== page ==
EGFR mutation was found in 108 of 226 patients (47.8%). The most common mutation was in-frame deletion in exon 19 (57 of 108, 52.8%), followed by missense mutation (L858R) in exon 21 (35 of 108, 32.4%). When ADC samples were stratified into EGFR-mutant and EGFR-wild type subgroups, membranous IGF1R expression was identified in 13 of 108 patients (12.0%) in the EGFR-mutant ADC subgroup. Membranous IGF1R expression was associated with lymphatic invasion (p = .039), perineural invasion (p = .004), solid predominant histology (p = .037), and higher cancer stage (p = .030) and showed a significantly worse PFS (p = .002) and OS (p = .040) compared with those without membranous expression (Table 3, Fig. 2C, D). Multivariate analysis revealed that membranous IGF1R expression was an independent prognostic factor for worse PFS (HR, 2.582; 95% CI, 1.265 to 5.271; p = .009) but not for OS (HR, 1.369; 95% CI, 0.558 to 3.359; p = .492) in patients with EGFR-mutant ADC. Cytoplasmic IGF1R expression was not associated with any clinicopathological parameters in PFS or OS.
In EGFR-wild type ADC, membranous IGF1R expression was identified in 23 of 118 patients (19.5%) and was not correlated with clinicopathological parameters. In contrast, cytoplasmic IGF1R expression was observed in 86 patients (73.5%) who showed significantly better PFS (p = .033) and OS (p = .05) compared to the negative subgroup. No positive membranous IGF1R expression was observed for TKI-treated EGFR-mutant ADC (n = 36). Positive IGF1R cytoplasmic expression was seen in 15 of 36 patients (41.7%) but was not associated with PFS or OS. In addition, IGF1R expression was not correlated with ALK, KRAS, ROS1, or MET mutation (p > .05).

DISCUSSION

We determined the possible clinical significance of IGF1R expression in NSCLC. The main findings of this study are as follows: (1) the prevalence of IGF1R expression was significantly higher in SqCC compared with ADC; (2) in SqCC, membranous IGF1R expression was associated with significantly better PFS compared with those without membranous expression; (3) in ADC, membranous and cytoplasmic IGF1R expression had no significant prognostic value; (4) in the EGFR-mutant ADC subgroup, membranous IGF1R expression was significantly associated with worse PFS.
In SqCC, membranous IGF1R expression was associated with several good prognostic clinicopathological parameters and showed a linear relationship with PFS. Several previous studies have delineated the association between IGF1R expression and better OS, although the biologic mechanism is unclear [9,21]. One possible explanation is that, because IGF1R is expressed in normal bronchial basal cells, the progenitors of SqCC tumor cells, membranous IGF1R expression on tumor cells could be interpreted as an activated and overexpressed form of the physiological function of the receptor [22]. If the tumor cell displays higher IGF1R expression, it is a more mature and well-differentiated cell that still depends on the normal IGF1R pathway and can be expected to become indolent during the course of the disease. An alternative explanation, based on the fact that the degree of receptor expression would reflect the level of its ligands, is that, if the level of the ligand is higher, more receptors would be occupied and internalized for signaling, while low circulating ligand level would result in receptor overexpression as a compensatory mechanism. Therefore, positive membranous IGF1R expression could be interpreted as a level of IGF1 or IGF2 within or lower than the normal range, which could imply that the tumor has low proliferative activity.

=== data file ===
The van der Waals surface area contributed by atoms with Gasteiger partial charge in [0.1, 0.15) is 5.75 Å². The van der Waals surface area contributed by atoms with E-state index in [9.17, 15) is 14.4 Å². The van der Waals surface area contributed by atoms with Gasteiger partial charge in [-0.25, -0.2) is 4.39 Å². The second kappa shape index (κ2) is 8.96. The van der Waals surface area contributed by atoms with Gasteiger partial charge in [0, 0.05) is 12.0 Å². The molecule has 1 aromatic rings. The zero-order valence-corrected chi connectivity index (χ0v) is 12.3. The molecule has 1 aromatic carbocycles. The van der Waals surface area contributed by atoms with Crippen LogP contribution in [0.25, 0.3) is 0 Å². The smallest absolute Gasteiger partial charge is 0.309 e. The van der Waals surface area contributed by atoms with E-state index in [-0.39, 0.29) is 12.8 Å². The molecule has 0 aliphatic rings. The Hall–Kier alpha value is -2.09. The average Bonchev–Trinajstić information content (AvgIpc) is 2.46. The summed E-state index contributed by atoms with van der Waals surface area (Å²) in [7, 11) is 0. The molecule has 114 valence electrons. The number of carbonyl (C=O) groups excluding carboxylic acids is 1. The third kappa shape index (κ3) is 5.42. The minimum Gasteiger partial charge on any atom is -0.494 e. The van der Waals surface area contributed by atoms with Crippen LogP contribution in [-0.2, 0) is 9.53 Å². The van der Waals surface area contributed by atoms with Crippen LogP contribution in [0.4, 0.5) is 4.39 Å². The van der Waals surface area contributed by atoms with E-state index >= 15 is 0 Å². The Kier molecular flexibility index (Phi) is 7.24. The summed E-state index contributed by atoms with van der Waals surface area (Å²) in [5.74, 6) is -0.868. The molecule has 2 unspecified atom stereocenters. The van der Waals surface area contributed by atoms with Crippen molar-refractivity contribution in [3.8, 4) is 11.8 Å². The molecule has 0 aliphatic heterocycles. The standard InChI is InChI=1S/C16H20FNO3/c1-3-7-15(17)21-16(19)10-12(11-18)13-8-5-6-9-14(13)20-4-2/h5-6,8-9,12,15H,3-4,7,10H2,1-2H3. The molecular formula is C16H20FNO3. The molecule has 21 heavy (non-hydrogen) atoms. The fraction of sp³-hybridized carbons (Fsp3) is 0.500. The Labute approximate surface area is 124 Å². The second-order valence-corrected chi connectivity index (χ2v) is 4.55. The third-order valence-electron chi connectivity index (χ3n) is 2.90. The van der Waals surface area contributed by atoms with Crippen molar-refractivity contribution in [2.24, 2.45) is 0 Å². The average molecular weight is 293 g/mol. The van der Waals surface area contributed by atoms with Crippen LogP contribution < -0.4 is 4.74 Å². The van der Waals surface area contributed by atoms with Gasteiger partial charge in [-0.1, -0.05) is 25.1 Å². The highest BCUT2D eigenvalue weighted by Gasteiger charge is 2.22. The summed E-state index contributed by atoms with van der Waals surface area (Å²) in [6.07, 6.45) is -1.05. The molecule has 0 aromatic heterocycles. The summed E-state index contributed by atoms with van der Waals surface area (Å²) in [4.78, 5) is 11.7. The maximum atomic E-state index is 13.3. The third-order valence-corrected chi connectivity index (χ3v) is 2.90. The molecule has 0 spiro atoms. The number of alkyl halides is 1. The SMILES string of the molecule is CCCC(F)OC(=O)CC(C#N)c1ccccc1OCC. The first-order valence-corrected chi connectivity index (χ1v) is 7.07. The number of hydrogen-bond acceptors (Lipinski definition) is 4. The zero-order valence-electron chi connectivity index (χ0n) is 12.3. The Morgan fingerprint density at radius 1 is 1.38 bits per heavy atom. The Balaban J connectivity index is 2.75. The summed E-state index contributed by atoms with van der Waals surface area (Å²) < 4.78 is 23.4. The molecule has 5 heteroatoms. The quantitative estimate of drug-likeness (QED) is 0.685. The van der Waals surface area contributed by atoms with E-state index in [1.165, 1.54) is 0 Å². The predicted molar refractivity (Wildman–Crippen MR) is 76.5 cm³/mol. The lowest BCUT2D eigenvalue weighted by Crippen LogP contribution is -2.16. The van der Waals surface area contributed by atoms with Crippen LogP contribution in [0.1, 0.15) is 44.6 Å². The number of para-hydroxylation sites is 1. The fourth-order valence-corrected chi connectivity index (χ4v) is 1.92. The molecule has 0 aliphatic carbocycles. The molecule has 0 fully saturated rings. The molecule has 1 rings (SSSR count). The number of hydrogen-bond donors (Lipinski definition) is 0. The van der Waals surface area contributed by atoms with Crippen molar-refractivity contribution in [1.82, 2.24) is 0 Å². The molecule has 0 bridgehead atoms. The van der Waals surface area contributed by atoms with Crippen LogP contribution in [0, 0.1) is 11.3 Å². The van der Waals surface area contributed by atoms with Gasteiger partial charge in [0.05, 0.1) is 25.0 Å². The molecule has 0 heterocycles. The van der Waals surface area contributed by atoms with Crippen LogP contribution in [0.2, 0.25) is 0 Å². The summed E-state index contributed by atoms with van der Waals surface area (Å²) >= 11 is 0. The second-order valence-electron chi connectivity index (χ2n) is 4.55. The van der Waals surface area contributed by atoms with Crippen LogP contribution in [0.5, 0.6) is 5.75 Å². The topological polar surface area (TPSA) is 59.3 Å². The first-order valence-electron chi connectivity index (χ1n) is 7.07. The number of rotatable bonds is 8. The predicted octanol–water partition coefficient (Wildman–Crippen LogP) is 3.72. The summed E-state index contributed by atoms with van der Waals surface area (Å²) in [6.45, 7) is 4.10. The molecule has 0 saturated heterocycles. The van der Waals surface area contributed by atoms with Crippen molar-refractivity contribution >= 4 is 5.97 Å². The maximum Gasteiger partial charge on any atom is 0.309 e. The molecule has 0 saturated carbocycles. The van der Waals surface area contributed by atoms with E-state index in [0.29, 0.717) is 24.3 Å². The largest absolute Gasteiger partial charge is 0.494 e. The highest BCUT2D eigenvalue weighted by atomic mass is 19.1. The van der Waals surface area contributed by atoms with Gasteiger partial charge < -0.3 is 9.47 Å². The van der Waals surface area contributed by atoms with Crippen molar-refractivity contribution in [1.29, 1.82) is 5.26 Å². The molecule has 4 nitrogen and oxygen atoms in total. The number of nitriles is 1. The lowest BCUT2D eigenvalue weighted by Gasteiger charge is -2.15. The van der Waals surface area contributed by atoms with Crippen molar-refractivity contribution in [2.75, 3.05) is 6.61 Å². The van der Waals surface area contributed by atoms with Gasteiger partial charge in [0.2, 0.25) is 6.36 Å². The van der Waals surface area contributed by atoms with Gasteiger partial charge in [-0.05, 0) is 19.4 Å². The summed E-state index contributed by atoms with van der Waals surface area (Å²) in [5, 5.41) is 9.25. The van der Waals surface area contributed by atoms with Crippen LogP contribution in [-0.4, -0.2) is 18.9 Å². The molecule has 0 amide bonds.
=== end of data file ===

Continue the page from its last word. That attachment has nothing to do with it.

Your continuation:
Not only was membranous IGF1R expression significantly associated with better survival in SqCC, but the membranous-positive and cytoplasmic-negative subgroup (M+/C–) had the best PFS and OS in SqCC. This result suggests opposing effects of IGF1R protein expression based on its location. This is the first study to evaluate the cellular location of IGF1R expression in NSCLC and provides better understanding of the relevance of pattern of IGF1R staining in NSCLC.
In ADC patients, IGF1R expression did not affect clinical outcome. However, when we classified these patients on the basis of EGFR-mutation status, the EGFR-mutant ADC subgroup showed strong correlations with several negative prognostic clinicopathological parameters and worse survival. Therefore, IGF1R was identified as a poor prognostic factor in EGFR-mutant ADC, which is opposite the result seen in the SqCC group.
This difference prompted speculation that the role of the IGF1R pathway in ADC might differ according to the presence of EGFR mutations. We assume that, in the EGFR-mutant ADC subgroup, the IGF1R pathway would activate downstream targets on the EGFR, which could promote cellular proliferation, inhibition of apoptosis, angiogenesis, and anchorage-independent growth. In NSCLC, experimental studies have demonstrated that IGF1R activation can underlie resistance to EGFR-targeted therapies, and several clinical trials have indicated that coexpression of EGFR and IGF1R correlates with poor survival [8,23]. Furthermore, Yeo et al. [24] recently reported that IGF1R expression was a negative predictive factor for response to EGFR-TKI treatment in EGFR-mutant ADC patients. Although these data indicate that IGF1R leads to acquired resistance against EGFR-targeted drugs, none of the patients in the EGFR-TKI treated group showed membranous IGF1R expression.